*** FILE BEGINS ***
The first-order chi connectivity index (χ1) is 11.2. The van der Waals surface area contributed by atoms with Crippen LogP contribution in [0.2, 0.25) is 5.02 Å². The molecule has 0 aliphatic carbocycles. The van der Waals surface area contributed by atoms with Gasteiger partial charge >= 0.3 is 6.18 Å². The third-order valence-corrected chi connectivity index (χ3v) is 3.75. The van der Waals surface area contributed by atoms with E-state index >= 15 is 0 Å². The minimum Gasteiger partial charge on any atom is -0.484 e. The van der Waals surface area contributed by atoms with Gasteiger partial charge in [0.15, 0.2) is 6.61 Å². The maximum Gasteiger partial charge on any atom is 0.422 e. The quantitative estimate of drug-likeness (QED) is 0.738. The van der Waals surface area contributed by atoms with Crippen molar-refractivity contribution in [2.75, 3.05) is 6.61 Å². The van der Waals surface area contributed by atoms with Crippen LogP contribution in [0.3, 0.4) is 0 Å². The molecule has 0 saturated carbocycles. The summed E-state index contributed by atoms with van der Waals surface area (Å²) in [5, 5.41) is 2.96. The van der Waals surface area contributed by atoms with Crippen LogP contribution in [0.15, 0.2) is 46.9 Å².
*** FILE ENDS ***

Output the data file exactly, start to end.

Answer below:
The first-order chi connectivity index (χ1) is 11.2. The van der Waals surface area contributed by atoms with Crippen LogP contribution in [0.2, 0.25) is 5.02 Å². The molecule has 0 aliphatic carbocycles. The van der Waals surface area contributed by atoms with Gasteiger partial charge >= 0.3 is 6.18 Å². The third-order valence-corrected chi connectivity index (χ3v) is 3.75. The van der Waals surface area contributed by atoms with E-state index >= 15 is 0 Å². The minimum Gasteiger partial charge on any atom is -0.484 e. The van der Waals surface area contributed by atoms with Gasteiger partial charge in [0.15, 0.2) is 6.61 Å². The maximum Gasteiger partial charge on any atom is 0.422 e. The quantitative estimate of drug-likeness (QED) is 0.738. The van der Waals surface area contributed by atoms with Crippen molar-refractivity contribution in [2.75, 3.05) is 6.61 Å². The van der Waals surface area contributed by atoms with Crippen LogP contribution in [0.3, 0.4) is 0 Å². The molecule has 0 saturated carbocycles. The summed E-state index contributed by atoms with van der Waals surface area (Å²) in [5, 5.41) is 2.96. The van der Waals surface area contributed by atoms with Crippen LogP contribution in [0.15, 0.2) is 46.9 Å².